True Diversification: Allocating Capital Effectively (w/ Raoul Pal & Dylan Grice)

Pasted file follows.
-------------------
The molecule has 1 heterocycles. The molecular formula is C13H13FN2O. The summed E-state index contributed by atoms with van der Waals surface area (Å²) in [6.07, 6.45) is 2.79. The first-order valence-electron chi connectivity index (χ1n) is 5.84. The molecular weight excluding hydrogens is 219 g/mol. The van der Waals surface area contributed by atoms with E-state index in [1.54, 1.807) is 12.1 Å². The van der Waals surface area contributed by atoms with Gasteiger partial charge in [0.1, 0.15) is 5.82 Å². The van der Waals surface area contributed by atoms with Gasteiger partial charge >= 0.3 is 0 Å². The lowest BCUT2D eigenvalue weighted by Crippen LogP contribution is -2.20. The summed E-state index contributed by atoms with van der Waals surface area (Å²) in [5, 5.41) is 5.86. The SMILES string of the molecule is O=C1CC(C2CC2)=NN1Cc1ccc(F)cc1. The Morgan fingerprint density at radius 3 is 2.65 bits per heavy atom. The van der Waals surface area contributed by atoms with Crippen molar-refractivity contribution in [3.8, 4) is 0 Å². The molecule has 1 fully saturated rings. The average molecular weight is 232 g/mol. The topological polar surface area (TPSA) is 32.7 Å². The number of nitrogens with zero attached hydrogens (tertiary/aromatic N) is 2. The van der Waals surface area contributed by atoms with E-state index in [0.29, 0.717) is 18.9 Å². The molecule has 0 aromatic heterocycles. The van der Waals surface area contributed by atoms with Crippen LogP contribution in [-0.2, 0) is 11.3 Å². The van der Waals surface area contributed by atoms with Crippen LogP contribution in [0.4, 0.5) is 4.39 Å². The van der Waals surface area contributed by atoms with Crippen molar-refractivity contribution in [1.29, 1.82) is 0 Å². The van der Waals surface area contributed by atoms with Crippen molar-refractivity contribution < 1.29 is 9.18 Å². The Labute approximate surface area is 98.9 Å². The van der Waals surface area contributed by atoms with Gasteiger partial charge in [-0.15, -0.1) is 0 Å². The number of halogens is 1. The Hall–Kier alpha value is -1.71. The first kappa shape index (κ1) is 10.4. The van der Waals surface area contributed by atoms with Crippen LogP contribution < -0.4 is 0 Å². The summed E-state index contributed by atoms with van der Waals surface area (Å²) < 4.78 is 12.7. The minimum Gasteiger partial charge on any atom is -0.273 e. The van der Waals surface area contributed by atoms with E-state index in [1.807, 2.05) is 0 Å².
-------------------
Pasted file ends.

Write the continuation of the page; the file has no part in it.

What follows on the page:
DYLAN GRICE: In terms of what I was saying earlier, I knew this business, I knew this company and I've been invested in this bank on and off for several years now, ever since the crash in late '14. When you said you should be buying what you know here, and you should be doing your work. Some of the other things that I've actually-- one of the things that I think we did quite as we pivoted for value investors, we actually got quite bullish on tech and stuff some time ago. We got comfortable to the idea that things which are optically expensive are not necessarily intrinsically expensive. We then get some good-- we did quite well with some tech names and some growing names effectively. Effectively, we're buying some good stuff. I think that some of those names just got absolutely smashed, and they are now penetrating it, but not necessarily the headline, Facebook, Amazon, and Google, but you could do the wrong-- I said booking.com, I think that's a very good example of a company with just absolutely bulletproof balance sheet, bulletproof as bulletproof as you get a business model, just rolls off cash, dominates its market and it's still getting double digit growth, and it's still would be around when this corona thing wears off. Again, I look at that, and I can see, on a proven case, I can see double digit returns on a 5- to 10-year view. I think more likely, you're pushing 20% returns. I think when you're looking at some of these names, some of the things that-- I say that's not CLO-- RAOUL PAL: Sorry, when you say 20% returns per annum, you're talking about that over a period of time? DYLAN GRICE: Expected annual return of about 20%. I think I've talked-- for select names, I know I'm looking at 10% to 20% I think, but that doesn't mean that in six months' time, there won't be an expected return of 30% or 40%. It makes sense to buy them now. It makes sense to see actually, that valuation works from me here, and therefore I'm actually, okay, yes, I'm scared about how far this goes. Yes, I'm scared of a credit event. Yes, I'm scared that actually when the shit really hits the fan in the US, there's going to be mass panic, I get all of that, but that's still enough for me to be doing the right thing. RAOUL PAL: But that works PA, and it works in a family office but in an asset management business, that doesn't work. Because most people can't afford to take pain for a period of time. Pain is, as we know, all of the greatest macro traders in the world can take extraordinary pain because what they're looking at is the risk versus-- they already understand that, but the average investor invested in an asset management firm who's taking bets like that, it's hard to do. How are you thinking of that? DYLAN GRICE: Well, we haven't got our asset management business set up yet so it's very easy for me to talk about it before you're actually doing it, but I think what we are in the process of building is a very diversified fund of funds. We will be looking at fundamentally, the best asset classes here. Equity will be a very small slugger there, probably less than 10%. My partner in this is at RannTech, so he will be doing a lot of the quant and helping with some of the credit, but we will also be spending a lot of time on I think more niche areas of credit, more niche areas of the loan market. Some of the different-- the insurance market is-- the insurance market is older than the equity market, phenomenal opportunities in the insurance market, whether it's catastrophe, whether it's longevity, and whether it's mortality or morbidity. There's all sorts of very, very unique return streams that you can pick up with varying degrees of liquidity. In a situation like this, I think the answer is you don't just want to hedge your return profile, you've certainly got genuine correlation. By the way, having like a portfolio of developed market equities and emerging market equities, that's not a diversified portfolio. That's just an equity portfolio. Then if you put 60/40 so you get 40% bonds and you still got basically an equity portfolio. That's no diversification. If you want real, real, real diversification, you have to just move completely away from equities. That's it. That's one of the things we're doing, but the other thing that you have to have diversification of is not just the return stream, it's the liquidity. You can't have-- it depends, if you've got, say, a very-- suppose you're investing in a bunch of different managers who do lots of different things. They're doing quite esoteric things. They need time, you can't just redeem on them and say, I need more money at the end of the month. They need 12 months to get your liquidity back. If all those managers are-- then you've got 12 months, effectively, your fund will be offering 12-month liquidity because the managers that you're invested also often want liquidity. The problem is in a situation like today, there's absolutely nothing you can do. You can't take advantage of any of these dislocations because you have no liquidity in your portfolio. What you want to do, you have to do is diversify your liquidity profile as well. If you've got some uncorrelated assets, can also be very illiquid. Two good examples would be systematic traders, quant traders, transports or mean reversion, wherever they do them, and catastrophe bonds. Catastrophe bonds obviously doesn't correlate with the broader equity market, but you can get rid of these things in a couple of weeks' time. Here are two sources of liquidity, that if they're doing the job properly, and actually catastrophe bonds absolutely have quant doing what they usually do, you would have firepower, you'd have liquidity to allocate to some of these dislocations, whether they were in CLOs or some of the madness gains in unit trusts markets, et cetera, et cetera. It's not just about diversifying your return stream, it's about diversifying your liquidity profile, too. RAOUL PAL: There was one area I still want to talk to you about because I know a lot of the people in Real Vision have looked at it, we've had various people on which is uranium, just love to get your updated thoughts of where we are with that. DYLAN GRICE: We've actually just invested a bit more in that idea. It's something that we came across a few months ago. I'd heard about it, I haven't probably looked at it. I spoke to the guys at Sagra, I spoke to Adam and Arthur and really spent a lot of time with them. They talked me through it, did some reading, and it's just such a no-brainer. Nuclear is a no-brainer to me. I thought that nuclear was, well, I still think that nuclear is a no-brainer. That's the first thing. What does that mean for uranium? I thought uranium was very, very attractive late last year. I think very, very clear deficit in the market. Since then, we've actually seen-- we were seeing already a lot of main shutdowns and mothballing capacity, and we've just seen chemical shots in [indiscernible]. I think we saw another big shutdown as well. I really feel uranium is-- I think this would be more event driven and I would view this more in terms of the optionality. I can look at uranium and see a five to 10 X over the next few years here. I think this is just a great time to be investing in some of these things, again, do you know how to do this? Do you actually know how to value a mining company? Do you know how to value a mining junior or explorer? Either you do it, which is great. You go and do it, or you don't? In which case, find someone who does. Someone somewhere should know what they're doing. RAOUL PAL: Yeah, sure. I was. Recently, I was short the HYG just because I wanted an easy way to-- and then it felt not bad, and I made a bunch of money in it. Then I asked myself, the question is, do I even know what's in it? I'm like, well, at this point, I'll have to leave it to somebody like Dylan who's going to do the homework. That was my macro view, is this is probably going to fall. Now, it starts to give it to somebody who actually going to do the work to know whether I'm stupid by doing this or not. You can take opportunity without being deep by having a view, like you're saying your clear view is nuclear is the answer. Therefore, is there an opportunity to take that bet that's cheap? Which probably is. Then after that becomes complicated is how do you structure a trade like that? DYLAN GRICE: Well, that's right. I think, again, I should say if you don't know how to do that, find someone who does. If you're going to find someone who does, you've also got to know how to spot someone who is legitimate when they say they know what they're doing, versus someone who is not legitimate because nobody-- if you sit in front of a fund manager, you're not going to find a fund manager that says I'm Mr. Average. I don't really know what I'm doing. We don't pay that much attention, frankly, give us your money and we'll put it to work and fingers crossed. You never hear that. Frankly, that would be the correct answer for a lot of them. You have to, yeah, there's no substitute ultimately for doing your homework. If you're going to get-- RAOUL PAL: I do think that it feels to me that the future of this industry is a rejection of asset gathering, and more about specialist expertise. DYLAN GRICE: Yeah, I hope so but I'm not so sure. I'm not so sure. Because I think people have very, very short memories. I really think people do case, people just chase returns ultimately. It's such a strange industry, finance is such a strange industry. If you're making mobile phones, then obviously you want you want customers or prospective customers to look at that mobile phone, and to hold it and to build connection to it and to enjoy the experience of touching it and really feel connected, really, really like this mobile phone. Statically, this is a beautiful thing. That's what mobile phone manufacturers do. That's what car manufacturers do. Fund managers, pretty much everything. If you're an investor, if you've got a portfolio that really looks great, and it's got all the stuff that everyone loves, it's going to be a disaster. The only portfolio that's really going to generate decent returns is going to be one that makes you want to puke. That doesn't sell, that never sells. No one wants to puke when you look at your portfolio. I just think this is a structural quirk of the industry. It's just like-- RAOUL PAL: I can't wait to see how you're going to market this fund. Well, I've got a portfolio. It's going to make you want to feel sick. You're going to call me an idiot but then you're going to give me some money. That's the pit, right? DYLAN GRICE: Yeah, you could be my hand. Thought this through. RAOUL PAL: It's right, you've got some charm. You'll get through. If you use your Scottish accent broad enough, they won't understand a word you're saying if you want it.